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Saturday, August 16, 2008

Documentation and Programming Language

A number of major programming languages have its own documentation system. Those variations themselves interest me very much. I picked up some of them and examined.

There are some interesting points to characterize those systems.

  • Text base VS Memory base: A text based documentation system is implemented as just a text formatter. But some are integrated in the language itself, so you can access the documentation in run time. Emacs Lisp is a significant example of Memory based documentation. I think Memory based documentation is more useful though, sometimes Text base is handy because it doesn't need to load a program only for the documentation.
  • Description part and Reference part: A documentation might include a description part, which describes overall goals and functions of a part like a class or a module. In contrast with description part, a reference part describes detail of a particular entity like a function or a variable. A reference part is connected with its source code of definition.


Perl's documentation is described by POD (Plain Old Documentation). POD is a text based system. It has only description part.

POD is a very simple markup language and it has only enough mechanism to represent traditional UNIX manual style which includes certain sections like NAME, SYNOPSIS, DESCRIPTION, etc.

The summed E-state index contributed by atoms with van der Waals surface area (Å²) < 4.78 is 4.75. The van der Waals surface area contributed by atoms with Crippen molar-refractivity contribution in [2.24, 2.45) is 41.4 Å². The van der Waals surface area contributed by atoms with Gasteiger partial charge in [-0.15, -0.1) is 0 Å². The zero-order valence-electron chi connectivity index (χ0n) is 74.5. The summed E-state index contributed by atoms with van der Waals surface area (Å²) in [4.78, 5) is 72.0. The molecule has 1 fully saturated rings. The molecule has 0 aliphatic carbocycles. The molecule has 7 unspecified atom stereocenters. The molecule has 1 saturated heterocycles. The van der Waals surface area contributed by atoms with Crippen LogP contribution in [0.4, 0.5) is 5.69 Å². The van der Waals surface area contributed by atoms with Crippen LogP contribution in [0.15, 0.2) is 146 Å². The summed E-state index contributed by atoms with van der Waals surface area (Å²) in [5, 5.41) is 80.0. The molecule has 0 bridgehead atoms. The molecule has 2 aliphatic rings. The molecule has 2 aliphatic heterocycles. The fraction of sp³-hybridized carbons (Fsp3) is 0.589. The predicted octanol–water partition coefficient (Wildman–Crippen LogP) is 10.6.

A POD document is embedded in a Perl program as a comment and the Perl's parser just ignores it. A POD parser just ignores program. POD doesn't use any information from the program source code.


JavaDoc is the standard documentation tool for Java. It is a text based and it has both description part and reference part.

JavaDoc parser uses not only comments but also program codes to extract type information and class hierarchy. Even it works if you don't write a comment. Very structured HTML documentation is generated by the tool.

Emacs Lisp

Emacs Lisp has memory based documentation. And it has only reference part.

Emacs Lisp's documentation is highly integrated with Emacs editor. You can access help document for every functions and variables without external tool.

A documentation is described as a first comment in a function or a variable definition. This comment is parsed by Emacs lisp parser, and shown by help command e.g. M-x describe-function. Help system of Emacs Lisp doesn't have description part, but info manual of Emacs lisp complements overall information.


Python has memory based and text based documentation. And it has description part and reference part.

Basically Python's documentation is same as Lisp's. A documentation is described as a first comment of an entity (module, class, variable, etc...), and parsed by Python parser. You can access the documentation through __doc__ property in run time.

I don't know much about Python. But Python is unique because there seems to be a way to extract documentation by text processing like Java and Perl. I'll learn about it later.

Squeak Smalltalk

Squeak Smalltalk doesn't have documentation system. It is not necessary because the IDE is strong enough. But you can see IDE itself as a memory based documentation system. Class comment is used as a description part, and method comment is used as a reference part. Class browser has mode to hide source code but comment.

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